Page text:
Category: DVD Review

DVD/Streaming Review: The Last Detective, Series Four

After three series of Detective Constable “Dangerous” Davies (Peter Davison)  solving difficult crimes while being disrespected by his colleagues, and having life continue to throw one indignity after another at him, most notably his estranged wife (Emma Amos) finds new ways to emasculate him and take advantage of him.

In the first three series, his relationship with his boss (Rod Spendlove) improved considerably, and in the third series, he built up the courage to have an honest and direct conversation with his wife that seemed to point towards a reconciliation.

In the fourth series, Dangerous has moved back in with his wife and the two are doing quite well. There are mysteries to be solved and the fourth series give us five cases each weighing in at a little over an hour. The mysteries are each ingeniously plotted, and the episodes are impeccably cast with a variety of both serious and comic characters. The series kicks off with the investigation of the murder of a popular mobster, the second episode turns to a pornographer killed in a case involving a snuff film, the third episode is about the murder of an elderly comedian, the fourth episode features the murder of a limousine driver, and the final episode features the murder of a member of a secret society.

I don’t think there’s a weak mystery among the five, although the fourth episode was my favorite. There were so many angles to the case and it took a lot of surprising turns. Given this turned out to be the final series, I wish that it had the episode had turned out to be the finale rather than the actual finale.

The series’ big challenge is that the Last Detective reached a dead-end in character development. Dangerous had a compelling character arch in the first three series as he became a bit more assertive and showed his strength as a detective and to at last stand up for himself with his wife. In series four, he’s pretty much arrived. He’s peaked at work. While his boss has some more respect for him, their personalities are bound to clash. In series four, he’s a relatively old detective constable. Davies age was never stated in the TV series, but Davison was fifty-five years old when he filmed these episodes and his character is often still mocked and put down by younger, less mature but higher-ranking officers, though a little less frequently. Mostly, in terms of Series Four, we kind of get to see the guy we followed in the first three series get a happy ending. The final episode gives us a little cause for doubt, but not much.

The series’ best attempt to introduce conflict involves Davies’ friend Mod (Sean Turner.)  who becomes a bit of a fly in the ointment for the Davies’ as a long-term houseguest. The problem with Mod is that he provides some nice comic relief but it’s hard to take anything about him seriously.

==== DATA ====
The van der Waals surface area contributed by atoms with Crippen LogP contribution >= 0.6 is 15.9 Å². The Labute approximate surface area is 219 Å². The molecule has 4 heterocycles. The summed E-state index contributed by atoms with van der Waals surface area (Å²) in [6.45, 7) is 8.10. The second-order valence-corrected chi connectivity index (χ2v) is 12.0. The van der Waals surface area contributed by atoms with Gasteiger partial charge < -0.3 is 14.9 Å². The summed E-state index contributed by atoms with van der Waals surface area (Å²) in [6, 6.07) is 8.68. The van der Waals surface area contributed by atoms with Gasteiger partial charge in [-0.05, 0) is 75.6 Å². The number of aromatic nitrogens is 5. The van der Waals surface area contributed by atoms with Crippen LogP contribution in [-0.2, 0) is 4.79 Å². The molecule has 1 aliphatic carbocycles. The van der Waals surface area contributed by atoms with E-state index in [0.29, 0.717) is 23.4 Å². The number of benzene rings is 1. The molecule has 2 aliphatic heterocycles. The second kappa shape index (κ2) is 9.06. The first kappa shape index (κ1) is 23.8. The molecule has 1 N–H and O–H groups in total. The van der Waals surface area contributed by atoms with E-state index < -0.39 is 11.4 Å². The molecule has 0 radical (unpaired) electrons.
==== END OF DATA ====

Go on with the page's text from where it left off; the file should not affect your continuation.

How much this change impacts your enjoyment will vary. For me, I loved the mysteries and it was nice to see that Davies got a happy ending. However, the existence of the fourth series violated the way modern television programs are typically made when they center around a particular character’s journey. Making the fourth series of The Last Detective, is akin to making the ninth season of Monk after the episode, Mister Monk and the End resolved all his major issues. You just don’t carry on with a series after your main character’s big problems are resolved unless you can come up with some new challenge that’s as big if not bigger than the problems resolved. So even while I was enjoying the series, I knew why there weren’t any further episodes made.

Rating: 4 out of 5

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DVD Review: Cannon: The Complete Collection

CBS/Paramount stopped releasing the 1970s private detective series Cannon after doing a DVD-R release of Season 3 in 2013. VEI took over the project in 2015 and brought the full collection, all 122 episodes plus the pilot TV movie and the revival movie The Return of Frank Cannon. 

TV Series Overview

Cannon was released during a golden age of television detective programs  It ran from 1971-76. The show’s tenure overlapped partially with Columbo and NBC’s Mystery Wheel movies, along with Kojak, Ironside, Mannix, and the Rockford Files, among others. Many well-made detective programs that got produced during this era couldn’t get renewed due to the sheer competition for people’s eyeballs. In such a world, Cannon‘s endurance for five seasons is a testament to its quality.